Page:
Spring is a good time to really focus on where, as an organization, we are headed. So, as I reflect on the past several months and look ahead at the future, I can say with confidence that we are continuing to transform our organization and the state of healthcare. This week the state of Maryland has been discussing the future of the medical home project and GBMC is anxiously awaiting the results of the state legislative deliberations around healthcare and how we can be part of the solution. GBMC, on the forefront of change toward better health and better care, is already involved in the Care First medical home project. We need to continue to innovate to make the system better for our patients, our community, and ourselves.  
A prime example of change is our Hunt Valley primary care practice. I’ve talked a lot of this GBMA practice because they are among the first to pilot the medical home model of care and break out of the “way we’ve always done it” mold. And while we are certainly not the only organization changing the way healthcare is provided, we’re at the forefront of this movement, working to deliver better care at a lower cost with a focus on wellness, prevention and coordinated patient care. All of this change will serve us well as an organization, and serve our patients and our community even better in the long term.  A definition of insanity is doing things the same way as we have always done and expecting a different outcome. So, we should all be proud of our work to do things differently.
I know that I talk a lot about primary care (it must be the pediatrician in me). Recently a number of people have asked me why I don’t talk more about specialty care. We are blessed at GBMC with outstanding specialty care, and maybe some days I am guilty of taking it for granted. In last week’s blog, I pointed out that I had had surgery at GBMC and had taken advantage of our outstanding surgery capabilities, and the fine work of Dr. John Thompson. I neglected to thank my Anesthesiologist, Dr. Lewis Hogge. I am guilty of sort of taking anesthesia for granted. Many people do. In reflecting why, it’s because as a specialty, Anesthesiology was among the first to recognize the importance of system design to get to error free care. Anesthesia is delivered by very smart, very well-trained people who work in a well-designed system. The probability of error in Anesthesia in our country is so low, we take their wonderful work for granted. GBMC is a great surgical hospital because we have great surgeons, great nurses and technicians, and also, great anesthesiologists and nurse-anesthetists.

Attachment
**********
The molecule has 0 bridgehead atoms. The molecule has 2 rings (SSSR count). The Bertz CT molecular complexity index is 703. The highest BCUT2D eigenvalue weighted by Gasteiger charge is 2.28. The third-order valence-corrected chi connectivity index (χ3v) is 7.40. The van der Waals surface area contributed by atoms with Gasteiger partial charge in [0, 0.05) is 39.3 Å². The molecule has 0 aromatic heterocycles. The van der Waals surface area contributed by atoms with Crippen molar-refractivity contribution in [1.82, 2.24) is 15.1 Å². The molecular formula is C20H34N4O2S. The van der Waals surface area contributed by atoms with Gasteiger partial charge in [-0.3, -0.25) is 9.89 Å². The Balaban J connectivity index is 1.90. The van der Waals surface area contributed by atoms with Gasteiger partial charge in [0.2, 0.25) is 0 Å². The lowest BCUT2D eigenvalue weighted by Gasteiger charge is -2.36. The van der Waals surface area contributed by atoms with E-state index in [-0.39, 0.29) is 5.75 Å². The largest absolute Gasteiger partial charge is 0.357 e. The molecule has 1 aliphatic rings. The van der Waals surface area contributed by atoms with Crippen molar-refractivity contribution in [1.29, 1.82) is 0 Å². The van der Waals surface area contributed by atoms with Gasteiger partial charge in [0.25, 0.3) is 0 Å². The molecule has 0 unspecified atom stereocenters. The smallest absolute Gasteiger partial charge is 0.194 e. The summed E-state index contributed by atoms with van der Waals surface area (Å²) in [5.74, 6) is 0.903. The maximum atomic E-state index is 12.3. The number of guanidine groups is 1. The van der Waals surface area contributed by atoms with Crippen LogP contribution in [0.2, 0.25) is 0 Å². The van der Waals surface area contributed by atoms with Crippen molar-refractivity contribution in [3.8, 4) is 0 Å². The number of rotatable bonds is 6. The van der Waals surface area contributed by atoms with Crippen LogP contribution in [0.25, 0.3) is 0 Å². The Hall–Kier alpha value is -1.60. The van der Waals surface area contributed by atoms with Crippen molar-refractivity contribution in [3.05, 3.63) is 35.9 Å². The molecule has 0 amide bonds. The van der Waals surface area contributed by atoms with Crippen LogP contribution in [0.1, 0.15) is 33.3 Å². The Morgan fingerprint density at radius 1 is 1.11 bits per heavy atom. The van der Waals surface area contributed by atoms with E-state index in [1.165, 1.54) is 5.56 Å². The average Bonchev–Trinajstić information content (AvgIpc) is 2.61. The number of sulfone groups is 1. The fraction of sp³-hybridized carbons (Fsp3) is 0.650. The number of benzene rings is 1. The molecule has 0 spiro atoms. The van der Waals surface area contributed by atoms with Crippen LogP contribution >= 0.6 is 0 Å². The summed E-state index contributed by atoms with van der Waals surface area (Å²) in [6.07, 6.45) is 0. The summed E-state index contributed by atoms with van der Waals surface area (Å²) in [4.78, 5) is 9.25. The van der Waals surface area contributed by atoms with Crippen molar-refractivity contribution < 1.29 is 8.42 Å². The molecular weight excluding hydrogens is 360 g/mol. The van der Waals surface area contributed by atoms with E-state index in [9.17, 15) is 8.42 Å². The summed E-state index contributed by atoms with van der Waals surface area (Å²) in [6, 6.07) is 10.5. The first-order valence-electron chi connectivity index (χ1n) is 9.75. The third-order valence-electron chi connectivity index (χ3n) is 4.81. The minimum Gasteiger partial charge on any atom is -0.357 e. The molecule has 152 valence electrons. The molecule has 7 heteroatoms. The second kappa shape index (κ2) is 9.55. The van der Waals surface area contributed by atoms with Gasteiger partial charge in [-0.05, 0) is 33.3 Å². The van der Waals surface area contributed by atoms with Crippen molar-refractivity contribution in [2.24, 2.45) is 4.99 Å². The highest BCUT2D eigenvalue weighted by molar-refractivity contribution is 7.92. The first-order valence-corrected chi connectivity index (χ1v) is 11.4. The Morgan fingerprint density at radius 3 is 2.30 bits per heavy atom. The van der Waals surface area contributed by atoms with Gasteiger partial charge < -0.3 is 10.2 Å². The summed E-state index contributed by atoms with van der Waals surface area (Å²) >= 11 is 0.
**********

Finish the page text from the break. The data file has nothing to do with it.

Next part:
I’d also like to share with you a wonderful example of inter-departmental teamwork sent to me from Dr. Melissa Sparrow, Clinical Director of the Pediatric ED and Pediatric Inpatient Unit – just one example out of so many that takes place every day at our hospital:
A five-day-old baby was brought to the Pediatric ED for evaluation of vomiting. Upon arrival, the pediatric triage nurse, Anna Borchers, RN, quickly recognized the severity of the baby’s illness and brought the patient back to the inpatient pediatrics unit. Anna and Pam Spencer then worked steadily for the next hour to perform a sepsis work-up. When an IV was difficult to obtain, Steve Lebowitz, a PA from the NICU, came to the Unit and was able to place an IV. Dr. Sparrow felt the baby needed to be transferred to the NICU and the NICU team, including Dr. Podraza and respiratory therapist, Richard Vazquez, hurried down to Peds where the baby was rapidly intubated and transferred.  Once the patient was stabilized, he traveled to radiology for an Upper GI, which was performed by on-call radiologist, Dr. Loralie Ma, who came in from home to perform and read the study. Mid-gut volvulus was quickly diagnosed (A volvulus is a potentially life threatening bowel obstruction in which a loop of bowel has abnormally twisted on itself) and within an hour, Dr. Jeffrey Lukish, pediatric surgeon, repaired the volvulus. Thanks to the quick thinking and teamwork of all of those involved in the baby’s diagnosis and treatment, he was eating and drinking and ready to go home within two days! Our Team delivered the care that I would have wanted for my own loved one and I am very proud of them. 

Things are moving forward at GBMC…

Enjoy the April flowers.